(April 5, 2017) -- With less than 24 hours remaining before the Masters we take a look back at our March conversation with 2016 U.S. Mid-Amateur winner Stewart Hagestad
Hagestad, the youngest ever U.S. Mid-Amateur winner, will tee off on Thursday at 8:33 a.m. EST playing alongside 1987 champion Larry Mize and Brian Stuard.
Sam Dostaler: How is your preparation for the Masters going?
Stewart Hagestad: I'm pretty ready to play. I'm going to play in a couple of mini tour events just as an amateur in local stuff in California in the next couple of weeks just to post a score and play a tournament.
I [recently] played with a guy with a PGA Tour card and we both shot a few under and he drove it right next to me and I hit it just as good as those guys but obviously they do it on a every day basis [so to be able to] get some tournament reps under your belt is huge.
SD: What part of your game have you been working on most?
SH: Putting and chipping for sure. It's not exactly a secret on how undulating and challenging some of those greens are at [Augusta National] and having good speed inside 20-25, 25-30 feet and even ones you wouldn't think about from 12-14 feet is huge.
You really need to die everything in, your speed has to be there.
SD: You recently qualified for the U.S. Amateur Four-Ball for the first time. What are your thoughts on playing in the event this spring?
SH: It's the first time I tried to qualify and I am fired up for [the U.S. Amateur Four-Ball]. It's a USGA event and as far as amateur tournaments, I don't think it has quite the prestige of the U.S. Amateur or U.S. Mid-Amateur but it is still a USGA event and they run the best tournaments out there.
They are the shining standard for how to run a golf tournament so I'm fired up to play in it. Everyone that I have talked to has said it is just such a fun, cool event. It's just awesome.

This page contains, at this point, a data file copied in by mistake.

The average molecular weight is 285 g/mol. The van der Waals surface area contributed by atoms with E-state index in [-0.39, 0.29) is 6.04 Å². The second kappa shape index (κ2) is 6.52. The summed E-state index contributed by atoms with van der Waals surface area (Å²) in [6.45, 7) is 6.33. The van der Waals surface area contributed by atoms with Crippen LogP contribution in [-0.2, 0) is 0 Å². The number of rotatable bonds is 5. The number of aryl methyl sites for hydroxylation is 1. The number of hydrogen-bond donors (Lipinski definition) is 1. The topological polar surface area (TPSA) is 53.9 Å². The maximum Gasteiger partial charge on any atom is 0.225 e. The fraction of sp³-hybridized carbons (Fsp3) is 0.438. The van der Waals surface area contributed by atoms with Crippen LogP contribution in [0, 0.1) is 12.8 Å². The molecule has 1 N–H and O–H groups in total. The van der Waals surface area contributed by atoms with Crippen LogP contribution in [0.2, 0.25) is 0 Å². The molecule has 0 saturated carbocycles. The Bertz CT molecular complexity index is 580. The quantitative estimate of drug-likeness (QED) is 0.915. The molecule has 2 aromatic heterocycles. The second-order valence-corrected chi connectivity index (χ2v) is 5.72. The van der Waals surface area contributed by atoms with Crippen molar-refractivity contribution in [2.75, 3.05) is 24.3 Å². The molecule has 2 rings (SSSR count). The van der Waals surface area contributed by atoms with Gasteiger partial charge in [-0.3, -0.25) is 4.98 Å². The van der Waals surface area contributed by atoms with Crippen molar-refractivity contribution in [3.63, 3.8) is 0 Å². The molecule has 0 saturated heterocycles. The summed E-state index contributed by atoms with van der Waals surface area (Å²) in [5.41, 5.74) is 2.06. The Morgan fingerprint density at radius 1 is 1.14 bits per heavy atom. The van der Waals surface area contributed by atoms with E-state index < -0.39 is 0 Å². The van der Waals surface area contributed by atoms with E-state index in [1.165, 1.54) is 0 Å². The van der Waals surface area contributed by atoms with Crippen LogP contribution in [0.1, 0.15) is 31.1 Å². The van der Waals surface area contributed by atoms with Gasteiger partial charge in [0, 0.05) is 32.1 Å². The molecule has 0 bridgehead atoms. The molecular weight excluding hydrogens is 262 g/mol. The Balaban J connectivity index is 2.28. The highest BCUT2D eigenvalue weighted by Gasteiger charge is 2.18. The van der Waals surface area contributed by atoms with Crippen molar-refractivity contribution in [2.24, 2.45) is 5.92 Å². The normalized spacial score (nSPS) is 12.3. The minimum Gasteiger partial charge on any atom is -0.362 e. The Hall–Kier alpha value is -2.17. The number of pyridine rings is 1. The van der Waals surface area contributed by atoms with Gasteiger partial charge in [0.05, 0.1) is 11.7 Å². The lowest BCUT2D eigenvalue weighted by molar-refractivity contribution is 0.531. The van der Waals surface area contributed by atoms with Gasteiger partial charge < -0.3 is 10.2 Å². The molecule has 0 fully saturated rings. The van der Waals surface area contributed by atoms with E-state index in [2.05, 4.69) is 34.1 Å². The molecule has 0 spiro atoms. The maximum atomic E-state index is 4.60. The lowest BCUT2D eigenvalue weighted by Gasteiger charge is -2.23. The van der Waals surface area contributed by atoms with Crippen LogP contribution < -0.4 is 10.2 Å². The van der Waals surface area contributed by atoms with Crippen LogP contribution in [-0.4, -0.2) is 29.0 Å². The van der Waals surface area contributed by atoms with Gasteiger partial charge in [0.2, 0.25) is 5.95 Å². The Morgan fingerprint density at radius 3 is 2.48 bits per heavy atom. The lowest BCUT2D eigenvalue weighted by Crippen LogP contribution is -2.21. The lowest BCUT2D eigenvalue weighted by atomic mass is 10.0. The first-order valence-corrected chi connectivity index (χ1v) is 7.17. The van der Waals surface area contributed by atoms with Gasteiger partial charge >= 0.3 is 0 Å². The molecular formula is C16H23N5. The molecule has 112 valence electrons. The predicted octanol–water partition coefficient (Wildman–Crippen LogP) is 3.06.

SD: What are you looking forward to most during Masters week?
SH: From an experience stand point and from a what will I remember for a longtime stand point probably playing the Par-3 Contest with my dad [John] on the bag. But I'm pretty fired up just to test my game against the best in the business.
SD: What have you learned from your practice rounds at Augusta National?
SH: You just learn little things every time you go down there. It's like playing any other course the more times you play it the more you get out of it but I think the learning curve at [Augusta National] is so steep that every time you play it you pick certain things up.
It's a very challenging golf course but you can also play to a lot of spots and if you are patient you can make pars and birdies. You can't get to aggressive and that maybe one of the reasons amateurs in the past don't play quite as well, because you are under the gun and it is a big event and your adrenaline is firing. I think a lot of guys, maybe myself included because I haven't played in it yet, but I think a lot of guys have had the tendency to play aggressive and think they have to make a lot birdies and play great.
Stewart Hagestad Player Profile
[But] it is like, well if you hit fairways and give yourself a bunch of 18-20 footers and stay patient I think a lot can be said for that.
But you definitely pick up things every time you go play it and there are definitely a lot of spots and one of the caddies said this to me last time I was there and it really resinated with me he said, 'I think a lot of people get really scared and tentative with the greens. While if you kind of know what you are doing and are out there a little bit you can kind of figure out how to use the slopes in an advantageous way. Maybe you won't hit it to three-four feet every time but maybe you use the slope to give yourself a six-footer.'
And I think a lot of guys like Phil [Mickelson], Tiger [Woods] guys that have been out there and have a bunch of experience out there, it is because they know and probably one of the reasons that people love watching it so much is because those guys know that they can use slopes and green undulations of their advantage.
-If you missed it we also had a chance to talk with U.S. Amateur runner-up Brad Dalke ahead of his Masters appearance.